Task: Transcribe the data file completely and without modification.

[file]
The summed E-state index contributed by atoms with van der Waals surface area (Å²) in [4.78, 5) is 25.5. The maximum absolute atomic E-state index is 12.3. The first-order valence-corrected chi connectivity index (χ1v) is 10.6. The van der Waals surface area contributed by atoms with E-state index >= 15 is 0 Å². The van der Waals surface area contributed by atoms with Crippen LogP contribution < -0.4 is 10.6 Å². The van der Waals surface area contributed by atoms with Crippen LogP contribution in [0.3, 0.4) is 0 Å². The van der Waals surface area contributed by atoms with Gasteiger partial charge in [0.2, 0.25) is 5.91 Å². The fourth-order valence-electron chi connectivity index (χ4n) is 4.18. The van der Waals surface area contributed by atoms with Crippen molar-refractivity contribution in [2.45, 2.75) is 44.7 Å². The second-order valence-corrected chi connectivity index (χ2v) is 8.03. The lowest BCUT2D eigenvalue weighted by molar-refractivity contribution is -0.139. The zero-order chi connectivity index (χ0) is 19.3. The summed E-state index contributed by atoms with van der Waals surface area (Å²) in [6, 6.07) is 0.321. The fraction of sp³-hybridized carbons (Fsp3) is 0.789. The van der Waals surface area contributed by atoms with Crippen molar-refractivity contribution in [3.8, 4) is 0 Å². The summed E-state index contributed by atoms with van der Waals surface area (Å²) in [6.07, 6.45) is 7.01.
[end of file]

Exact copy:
The summed E-state index contributed by atoms with van der Waals surface area (Å²) in [4.78, 5) is 25.5. The maximum absolute atomic E-state index is 12.3. The first-order valence-corrected chi connectivity index (χ1v) is 10.6. The van der Waals surface area contributed by atoms with E-state index >= 15 is 0 Å². The van der Waals surface area contributed by atoms with Crippen LogP contribution < -0.4 is 10.6 Å². The van der Waals surface area contributed by atoms with Crippen LogP contribution in [0.3, 0.4) is 0 Å². The van der Waals surface area contributed by atoms with Gasteiger partial charge in [0.2, 0.25) is 5.91 Å². The fourth-order valence-electron chi connectivity index (χ4n) is 4.18. The van der Waals surface area contributed by atoms with Crippen molar-refractivity contribution in [2.45, 2.75) is 44.7 Å². The second-order valence-corrected chi connectivity index (χ2v) is 8.03. The lowest BCUT2D eigenvalue weighted by molar-refractivity contribution is -0.139. The zero-order chi connectivity index (χ0) is 19.3. The summed E-state index contributed by atoms with van der Waals surface area (Å²) in [6, 6.07) is 0.321. The fraction of sp³-hybridized carbons (Fsp3) is 0.789. The van der Waals surface area contributed by atoms with Crippen molar-refractivity contribution in [3.8, 4) is 0 Å². The summed E-state index contributed by atoms with van der Waals surface area (Å²) in [6.07, 6.45) is 7.01.